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Town council hopes to attract permanent, quality vendors with passage of food street vendor bylaw
Town of Osoyoos council has passed a new street food vendor bylaw designed to attract quality food vendors who will offer unique menu items and commit long-term to serve the resident and tourist market in Osoyoos.
After a draft bylaw was presented to town council two weeks ago, staff made two significant changes to the new bylaw, including a provision that senior administration will be responsible for approving vendors in accordance with council policy, but with council itself only involved in considering vendor use on town lands.
The second key change is that downtown street food vendors will have to be located at least 60 metres from fixed-roof restaurants and must fill a different market niche with their menu to avoid unfair competition, said Alain Cunningham, the town’s director of development and planning and man responsible for forming the new bylaw.
As was discussed by members of council two weeks ago, a maximum quota of two food vendors will be allowed business licenses in each of four different categories.
These include stationary vendors in approved parks; stationary downtown vendors on public parking spaces off Main Street, but not on private property as this has created problems in the past; stationary vendors located outside of primary liquor establishment properties; and fully mobile street vendors.
The owners of local bars, restaurants and pubs will be able to apply for a business license to operate a food cart on their own or hire an independent owner to operate the food cart outside of their premises.
“It is anticipated that the quota system will attract new interest among serious food vendors about the Osoyoos marketplace, while ensuring their numbers do not overly compete with our fixed-roof restaurants,” said Cunningham.
The town will now run newspaper advertisements over the next couple of weeks asking for expressions of interest from street food vending operators and personal notices will be sent to all vendors who operated in town last year.
“To promote competition, diversity and keep opportunities open for local businesses, prospective vendors can only apply in one quota category for one site,” said Cunningham. “They will have to provide sufficient supporting information to enable staff to appraise their proposal against selection criteria laid out in the proposed policy, which is based on an Ottawa model.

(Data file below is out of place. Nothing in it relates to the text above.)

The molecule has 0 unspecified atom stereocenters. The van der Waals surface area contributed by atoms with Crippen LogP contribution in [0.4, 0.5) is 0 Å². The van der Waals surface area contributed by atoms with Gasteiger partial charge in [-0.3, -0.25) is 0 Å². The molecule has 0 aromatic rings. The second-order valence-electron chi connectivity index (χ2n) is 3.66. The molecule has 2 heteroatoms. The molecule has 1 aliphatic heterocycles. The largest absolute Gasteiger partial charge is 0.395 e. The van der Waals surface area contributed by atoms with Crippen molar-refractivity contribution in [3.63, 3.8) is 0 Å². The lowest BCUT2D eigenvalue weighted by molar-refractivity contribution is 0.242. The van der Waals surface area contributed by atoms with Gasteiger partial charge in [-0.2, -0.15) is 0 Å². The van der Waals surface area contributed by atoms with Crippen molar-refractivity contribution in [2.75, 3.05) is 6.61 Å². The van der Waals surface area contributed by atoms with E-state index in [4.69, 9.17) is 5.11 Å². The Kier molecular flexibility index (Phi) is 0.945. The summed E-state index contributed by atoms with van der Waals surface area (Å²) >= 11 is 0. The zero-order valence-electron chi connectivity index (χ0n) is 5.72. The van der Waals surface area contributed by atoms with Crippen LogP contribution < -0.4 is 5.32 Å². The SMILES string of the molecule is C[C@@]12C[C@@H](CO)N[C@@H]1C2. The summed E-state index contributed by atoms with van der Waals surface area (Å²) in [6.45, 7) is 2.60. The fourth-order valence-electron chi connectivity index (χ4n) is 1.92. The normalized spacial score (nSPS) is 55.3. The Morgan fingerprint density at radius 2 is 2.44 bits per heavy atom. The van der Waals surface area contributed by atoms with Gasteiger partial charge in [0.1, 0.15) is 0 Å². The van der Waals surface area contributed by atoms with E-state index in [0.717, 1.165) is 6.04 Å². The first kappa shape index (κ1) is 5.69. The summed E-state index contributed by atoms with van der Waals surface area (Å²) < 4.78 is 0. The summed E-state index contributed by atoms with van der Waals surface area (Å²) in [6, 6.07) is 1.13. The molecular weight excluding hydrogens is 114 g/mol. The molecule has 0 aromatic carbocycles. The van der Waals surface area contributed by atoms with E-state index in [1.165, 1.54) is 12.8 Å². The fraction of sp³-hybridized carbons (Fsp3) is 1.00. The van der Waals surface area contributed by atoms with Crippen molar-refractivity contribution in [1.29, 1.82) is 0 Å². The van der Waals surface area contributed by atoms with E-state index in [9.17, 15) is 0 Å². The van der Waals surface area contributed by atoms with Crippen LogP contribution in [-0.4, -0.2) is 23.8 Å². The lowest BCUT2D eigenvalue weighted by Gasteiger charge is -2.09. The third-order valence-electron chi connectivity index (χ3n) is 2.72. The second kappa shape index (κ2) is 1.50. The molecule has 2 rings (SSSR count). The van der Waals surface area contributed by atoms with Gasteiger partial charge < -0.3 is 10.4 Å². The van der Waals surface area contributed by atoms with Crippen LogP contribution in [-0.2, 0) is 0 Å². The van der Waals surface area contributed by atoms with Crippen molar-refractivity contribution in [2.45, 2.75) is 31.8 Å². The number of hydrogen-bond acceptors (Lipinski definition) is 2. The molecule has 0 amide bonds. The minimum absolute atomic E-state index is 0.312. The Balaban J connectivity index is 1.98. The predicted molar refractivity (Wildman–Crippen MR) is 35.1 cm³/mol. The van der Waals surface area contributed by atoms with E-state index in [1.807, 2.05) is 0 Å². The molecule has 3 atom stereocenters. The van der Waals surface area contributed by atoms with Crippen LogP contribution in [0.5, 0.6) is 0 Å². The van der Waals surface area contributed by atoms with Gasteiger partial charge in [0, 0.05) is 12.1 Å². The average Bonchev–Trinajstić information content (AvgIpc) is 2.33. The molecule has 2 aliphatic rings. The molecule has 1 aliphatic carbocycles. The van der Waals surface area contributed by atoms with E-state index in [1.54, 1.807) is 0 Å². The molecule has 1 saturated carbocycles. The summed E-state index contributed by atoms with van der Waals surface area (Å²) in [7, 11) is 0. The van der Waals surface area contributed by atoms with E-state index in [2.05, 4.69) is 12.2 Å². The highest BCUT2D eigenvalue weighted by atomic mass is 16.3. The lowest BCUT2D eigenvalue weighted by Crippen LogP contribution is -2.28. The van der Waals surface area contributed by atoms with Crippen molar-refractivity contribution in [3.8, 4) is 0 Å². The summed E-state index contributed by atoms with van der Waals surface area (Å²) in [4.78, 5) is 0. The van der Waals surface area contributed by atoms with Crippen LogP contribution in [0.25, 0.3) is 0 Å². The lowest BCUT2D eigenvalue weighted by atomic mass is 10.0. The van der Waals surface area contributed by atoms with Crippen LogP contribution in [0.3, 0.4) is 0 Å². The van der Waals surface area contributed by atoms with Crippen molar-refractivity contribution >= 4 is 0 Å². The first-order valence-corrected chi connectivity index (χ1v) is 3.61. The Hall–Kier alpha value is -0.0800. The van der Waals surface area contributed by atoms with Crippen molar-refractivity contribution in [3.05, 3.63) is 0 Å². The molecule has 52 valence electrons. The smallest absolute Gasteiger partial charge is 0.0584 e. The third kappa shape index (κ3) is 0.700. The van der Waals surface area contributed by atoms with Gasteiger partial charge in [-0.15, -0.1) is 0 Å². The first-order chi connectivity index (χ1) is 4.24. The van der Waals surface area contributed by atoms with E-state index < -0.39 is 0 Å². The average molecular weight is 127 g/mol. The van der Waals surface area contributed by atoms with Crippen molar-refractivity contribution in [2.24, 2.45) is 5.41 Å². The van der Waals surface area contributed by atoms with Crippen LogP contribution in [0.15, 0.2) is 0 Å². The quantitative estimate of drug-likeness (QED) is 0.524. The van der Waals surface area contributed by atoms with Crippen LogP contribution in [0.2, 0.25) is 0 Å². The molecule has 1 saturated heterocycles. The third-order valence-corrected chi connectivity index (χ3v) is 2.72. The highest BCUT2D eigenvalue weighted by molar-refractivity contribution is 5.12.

“This competitive procedure should help promote quality vendors and glean out less serious operators.”
Staff will rate all applications against the established criteria approved by council and select approved vendors up to the quota maximums.
Approved vendors will then be invited to complete applications to meet business license requirements, said Cunningham.
License holders will be able to apply for annual extensions for up to five years as long as they remain in good standing with the town, he said.
The goal is vendors who are committed to the Osoyoos marketplace will make long-term commitments to operating in this community and will be more confident to invest in quality equipment and providing menu options that are unique, he said.
Town staff often wasted a lot of their time processing applications only to see a street food vendor come to Osoyoos for only a few weeks, pack up their equipment and never return, he said.
“Staff will now focus on creating a supportive business environment for quality food vendors,” he said. “After the first year of operations, it can be expected that demands on staff time will be reduced.”
The closing date for street food vendors hoping to set up their business in Osoyoos for 2014 is February 28.
Staff will complete the final vendor selection by March 15.
Successful applicants can then apply for a business license.
The current members of council have remained united in their support of allowing street food vendors in this community, even though some restaurant owners objected to them being allowed at all.
Several members of council talked at the last meeting of council about creating a “food culture” in this community and believe having a variety of street food vendors only enhances the visitor experience when they come to Osoyoos on vacation.